By Dan Barry, New York Times

In 1915, Mamie Kirkland and her family fled Ellisville, Miss., in fear that her father would be lynched. She swore she would never return. But at age 107, she made the journey.

NAACP flyer showing that John Hartfield's lynching was planned ahead.

NAACP flyer showing that John Hartfield’s lynching was planned ahead.

…[Kirkland’s] father, Edward Lang, a laborer and aspiring minister, roused the house at 12:30 in the morning. “Rochelle, I got to leave,” she remembered him saying to her mother. “Get the children together.”

Family lore has it that people wanted to lynch her father and a friend named John Hartfield, and that the two men fled that night. The rest of the Langs — a mother and five children, including baby Lucille, who was nursing — left by train in the morning. It was 1915.

“We were just shaking,” Ms. Kirkland said.

They settled in East St. Louis, Ill., where word later came that Mr. Hartfield had returned to Ellisville to be with his white girlfriend. This is undocumented family gospel. What is documented is that on June 26, 1919, white townspeople lynched him for allegedly raping a white woman.

The front page of The Jackson Daily News announced that Mr. Hartfield would be lynched at 5 p.m. “Governor Bilbo Says He Is Powerless to Prevent It,” the headline read. “Thousands of People Are Flocking Into Ellisville to Attend the Event.”

The [Ellisville, Mississippi,] population of 1,700 instantly multiplied as crowds spilled out of the Hotel Alice and into the open space along the train tracks. A postcard depicting the scene bears the caption: “Waiting for the Show to Start.”

The lynching of  John Hartfield was attended by thousands.

The lynching of John Hartfield was attended by thousands.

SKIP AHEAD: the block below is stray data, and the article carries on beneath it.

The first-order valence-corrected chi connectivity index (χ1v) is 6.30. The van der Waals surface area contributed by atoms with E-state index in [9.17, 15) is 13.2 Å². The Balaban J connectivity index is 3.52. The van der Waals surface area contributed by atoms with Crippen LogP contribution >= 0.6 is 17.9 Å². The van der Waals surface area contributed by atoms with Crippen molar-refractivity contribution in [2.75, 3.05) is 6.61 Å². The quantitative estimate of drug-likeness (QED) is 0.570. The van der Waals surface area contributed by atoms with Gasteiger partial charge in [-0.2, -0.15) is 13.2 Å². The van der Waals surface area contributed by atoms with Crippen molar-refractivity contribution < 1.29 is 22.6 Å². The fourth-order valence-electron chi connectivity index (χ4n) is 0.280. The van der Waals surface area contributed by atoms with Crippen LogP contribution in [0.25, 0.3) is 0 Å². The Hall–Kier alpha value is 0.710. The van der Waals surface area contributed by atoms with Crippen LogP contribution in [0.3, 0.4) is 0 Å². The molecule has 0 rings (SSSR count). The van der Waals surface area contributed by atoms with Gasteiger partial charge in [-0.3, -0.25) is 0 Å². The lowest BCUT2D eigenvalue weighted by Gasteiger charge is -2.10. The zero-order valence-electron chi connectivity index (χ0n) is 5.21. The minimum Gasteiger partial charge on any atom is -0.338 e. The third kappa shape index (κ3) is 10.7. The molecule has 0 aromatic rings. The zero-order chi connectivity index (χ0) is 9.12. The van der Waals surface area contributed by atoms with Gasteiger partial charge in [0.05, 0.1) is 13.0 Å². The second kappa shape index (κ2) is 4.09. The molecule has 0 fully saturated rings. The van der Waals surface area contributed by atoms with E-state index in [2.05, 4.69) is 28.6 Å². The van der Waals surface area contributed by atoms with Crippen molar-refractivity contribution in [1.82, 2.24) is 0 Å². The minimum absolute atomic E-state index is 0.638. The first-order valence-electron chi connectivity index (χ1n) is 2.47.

Mr. Hartfield was dragged to a big gum tree and strung up. A rain of bullets from the crowd seemed to reanimate the corpse, which finally fell to the ground and was burned to ashes. Some took body parts as souvenirs.

In the Ellisville of today, little recalls the moment, other than the Hotel Alice. In a mayoral portrait gallery at City Hall, for example, the officeholder in 1919 is absent. And at Jones County Junior College, Roll 539 of the microfilm for the local newspaper, The Laurel Daily Leader, jumps from May 27, 1919, to Aug. 22, 1919 — as if the June lynching of Mr. Hartfield had never happened.

Ms. Mamie Kirkland, age 107, speaking with the mayor of Ellisville, Mississippi.

Ms. Mamie Kirkland, age 107, speaking with the mayor of Ellisville, Mississippi.

But it remained seared in collective memory. “I never saw him in my life, but I remember his name,” Ms. Kirkland said, adding, “Could have been my father.”

By then, it appears, the family had already endured mayhem in East St. Louis, where thousands of Southern black men like her father found work in industrial plants. In 1917, when Ms. Kirkland was 9, rioting white men, incensed by the job competition and changing demographics, burned down black neighborhoods and shot at those who fled. Dozens of black residents, maybe many more, died, and thousands were left homeless.

Read the full story here.

Read an eyewitness account of the lynching of John Hartfield by a reporter here.

Read more Breaking News here.